REAR FRAME-MOUNTED SEATS

Rear seats are suitable for ages 9 months to 45 lbs.  All rear seats are larger than front-mounted seats and offer more features such as the ability to recline, suspension, and adjustable shoulder straps and footrests.  The majority of newer rear bike seats on the market are frame-mounted, meaning they attach directly to the frame of the bike versus to a bike rack positioned over the rear tire.  Adhering the seat to the frame allows the seat to have suspension (slightly bouncing when going over bumps) and is more cost effective as it does not require a separate purchase of a rack. To determine if your bike will properly fit a rear frame-mounted seat, you need to be able to answer two questions about your bike:

  1. Does your bike have cables on the seat tube (the portion of the frame between the seat and the pedals)?
  2. Is your saddle (seat) set really close to the frame of the bike?

Rear Frame-mounted Seat Example

Thule RideAlong rear frame mounted child bike seat with mother and child riding.
Product Shown: Thule RideAlong

1) Does your bike have cables on the seat tube?

Like the Thule RideAlong shown above, the vast majority of frame-mounted seats adhere to the seat tube of the bike (the down tube on the bike frame between the seat and the pedals).  In order to properly mount, the seat tube on the bike needs to be clear of any cables as well as any low mounted frame tubes (see bottom right picture).  If your bike’s seat tube is not clear of cables you will need to look at using a rear rack-mounted seat. In addition, carbon fiber frames are NOT suitable for any rear-mounted seats.

Interfering Cables for Rear Frame-mounted Seats

Collage showing good and bad examples of Interfering Cables for Rear Frame-mounted Child Bike Seats

2) Is your saddle (seat) set really close to the frame of the bike?

If your saddle is set to its lowest position on the frame or within an inch of touching the bike frame, you may have trouble mounting a rear frame-mounted seat.  While every brand varies, all brands need about two inches clearance below the seat for the seat and mounting poles.  If your seat is low on the frame, Thule offers a low saddle adapter for the RideAlong.  The low saddle bars are longer than the standard bars and allow the seat to be positioned further away from the adult rider’s saddle.

REAR RACK-MOUNTED SEATS

Rear rack-mounted seats mount to a rack adhered to the frame of the adult bike over the rear tire.  Bike seats generally DO NOT come with the rear rack and the must be purchased separately. If you already have a rack, ensure the rack’s weight capacity is at least 60 lbs. (or more depending on your child) before mounting a bike seat to it.   To determine if your bike will properly fit a rear rack-mounted seat, you need to be able to answer two questions about your bike:

  1. Does your bike have eyelets for mounting a rack?
  2. Does your bike have disc brakes?

Rear Rack-mounted Seat Example

Hamas Carrier rear rack-mounted child bike seat on bike and with mother and child
Product Shown: Hamax Caress (Carrier)

1) Does your bike have eyelets for mounting a rack?

Eyelets on your bike are necessary for mounting a rack.  Without eyelets, you can’t connect a rack to your bike, and therefore can’t mount a rear rack-mounted seat. While there are two sets of eyelets on the frame of a rack-compatible bike (two near the rear tire axle and two near the top of the rear triangle), the top eyelets are easier to spot and essentially guarantee the lower eyelets are on the bike.  As shown in the image below, the top set of eyelets are found at the top of the rear triangle of the bike frame and are generally covered by a black plastic plug.  If your bike has these top eyelets, it is rack-compatible.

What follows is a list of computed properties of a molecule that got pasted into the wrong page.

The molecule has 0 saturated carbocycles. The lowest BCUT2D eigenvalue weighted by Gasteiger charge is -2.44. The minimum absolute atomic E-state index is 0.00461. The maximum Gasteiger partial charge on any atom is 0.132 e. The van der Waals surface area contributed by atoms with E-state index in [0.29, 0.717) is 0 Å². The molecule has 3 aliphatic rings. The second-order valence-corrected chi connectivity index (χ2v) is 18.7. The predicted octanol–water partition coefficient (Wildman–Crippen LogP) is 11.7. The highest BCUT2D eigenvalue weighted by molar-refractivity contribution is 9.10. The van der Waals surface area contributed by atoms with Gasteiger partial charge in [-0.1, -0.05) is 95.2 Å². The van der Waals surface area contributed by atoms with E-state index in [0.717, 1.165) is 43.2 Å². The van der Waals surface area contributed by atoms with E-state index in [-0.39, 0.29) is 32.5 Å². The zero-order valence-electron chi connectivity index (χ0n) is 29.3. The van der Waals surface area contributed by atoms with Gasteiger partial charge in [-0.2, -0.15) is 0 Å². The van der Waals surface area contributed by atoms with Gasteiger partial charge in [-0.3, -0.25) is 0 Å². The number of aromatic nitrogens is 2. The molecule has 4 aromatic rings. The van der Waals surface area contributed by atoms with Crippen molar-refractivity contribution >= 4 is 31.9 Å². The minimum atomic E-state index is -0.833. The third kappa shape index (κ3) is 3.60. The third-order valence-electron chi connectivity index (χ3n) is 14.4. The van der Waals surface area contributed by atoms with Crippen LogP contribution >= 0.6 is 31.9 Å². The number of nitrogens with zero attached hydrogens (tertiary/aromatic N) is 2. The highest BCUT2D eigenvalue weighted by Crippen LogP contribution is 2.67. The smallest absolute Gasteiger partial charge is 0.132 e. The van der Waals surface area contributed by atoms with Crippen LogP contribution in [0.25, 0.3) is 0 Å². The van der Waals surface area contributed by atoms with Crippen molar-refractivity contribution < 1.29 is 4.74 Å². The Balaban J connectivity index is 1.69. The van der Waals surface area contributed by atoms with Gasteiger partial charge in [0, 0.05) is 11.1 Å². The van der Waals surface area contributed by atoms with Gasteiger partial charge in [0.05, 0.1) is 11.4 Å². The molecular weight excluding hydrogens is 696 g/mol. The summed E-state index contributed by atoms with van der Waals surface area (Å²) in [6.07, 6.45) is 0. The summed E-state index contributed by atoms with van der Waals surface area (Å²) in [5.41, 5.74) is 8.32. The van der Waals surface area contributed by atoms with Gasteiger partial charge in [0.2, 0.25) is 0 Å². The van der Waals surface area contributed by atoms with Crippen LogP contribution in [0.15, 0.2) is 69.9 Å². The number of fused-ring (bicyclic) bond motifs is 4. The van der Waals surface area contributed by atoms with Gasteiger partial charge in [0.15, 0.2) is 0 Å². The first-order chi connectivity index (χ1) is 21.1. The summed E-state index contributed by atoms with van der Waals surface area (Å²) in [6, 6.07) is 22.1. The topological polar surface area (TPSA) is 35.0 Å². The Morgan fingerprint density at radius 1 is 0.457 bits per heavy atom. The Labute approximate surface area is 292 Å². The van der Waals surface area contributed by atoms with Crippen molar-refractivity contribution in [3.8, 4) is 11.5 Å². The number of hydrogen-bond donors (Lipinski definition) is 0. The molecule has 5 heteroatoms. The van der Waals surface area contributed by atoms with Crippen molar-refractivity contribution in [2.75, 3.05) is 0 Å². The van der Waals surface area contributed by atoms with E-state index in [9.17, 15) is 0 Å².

Eyelets for Bike Rack Mounts on Adult Bikes

Collage showing where to find eyelets on a bike for mounting a bike rack

2) Does your bike have disc brakes?

If your bike has eyelets, you will also need to determine if your bike has disc brakes or not.  Bikes with disc brakes have a large rotor around the tire’s hub and are only compatible with disc-brake specific bike racks, such as the Topeak Explorer with disc-brake mounts.

Disc Brakes vs. Non Disc Brakes

Collage showing how to identify if your bike has disc brakes

Step 3: What to Look for When Shopping for a Child Bike Seat


Now that you know your bike is compatible with a child bike seat, here’s what features to look for when shopping for a child bike seat: 1) mount type (outlined above), 2) child’s age and size, 3) shoulder straps design, 4) reclinable seats, 5) seat shape,  6) suspension, 7) adjustable footrest, and 8) availability of accessories.

Collage showing what to look for when shopping for a child bike seat: seat shape, reclinable seats, shoulder straps, adjustable footrest, suspension, mount type, and size

1. Mount Type: Front Mount vs. Rear Mount

If you are unfamiliar with the various types of bike seat mounts, please review Steps 1 and 2 above.

Our Top Picks by Mount Type

2.  Size and Age of Child

Front-mounted seats are much smaller than rear-mounted seats.  Front-mounted seats are best suited for kids aged 9 months to 3-years-old or 33 pounds.  In some states, however, it is illegal to ride with a child less than 12 months old in a trailer or a bike seat, so be sure to refer to local laws.  The larger/older a child gets the more personal space they take from the rider, which is why it is best for larger/taller kids to ride in rear seats. In most states, it is also illegal for any child to ride on a bike without a helmet.  As a result, if your child in unwilling to keep a helmet on their head, it is best to hold off on riding with them.

Rear-mounted seats are much larger than front-mounted and much more accommodating to the size and age of a growing child.  The weight recommendations for rear-mounted (both frame and rack) seats vary greatly but generally max out at 48 pounds.  The shoulder straps adjustability of rear-mounted seats it worth taking note of for taller/older kids.

3.  Shoulder Strap Design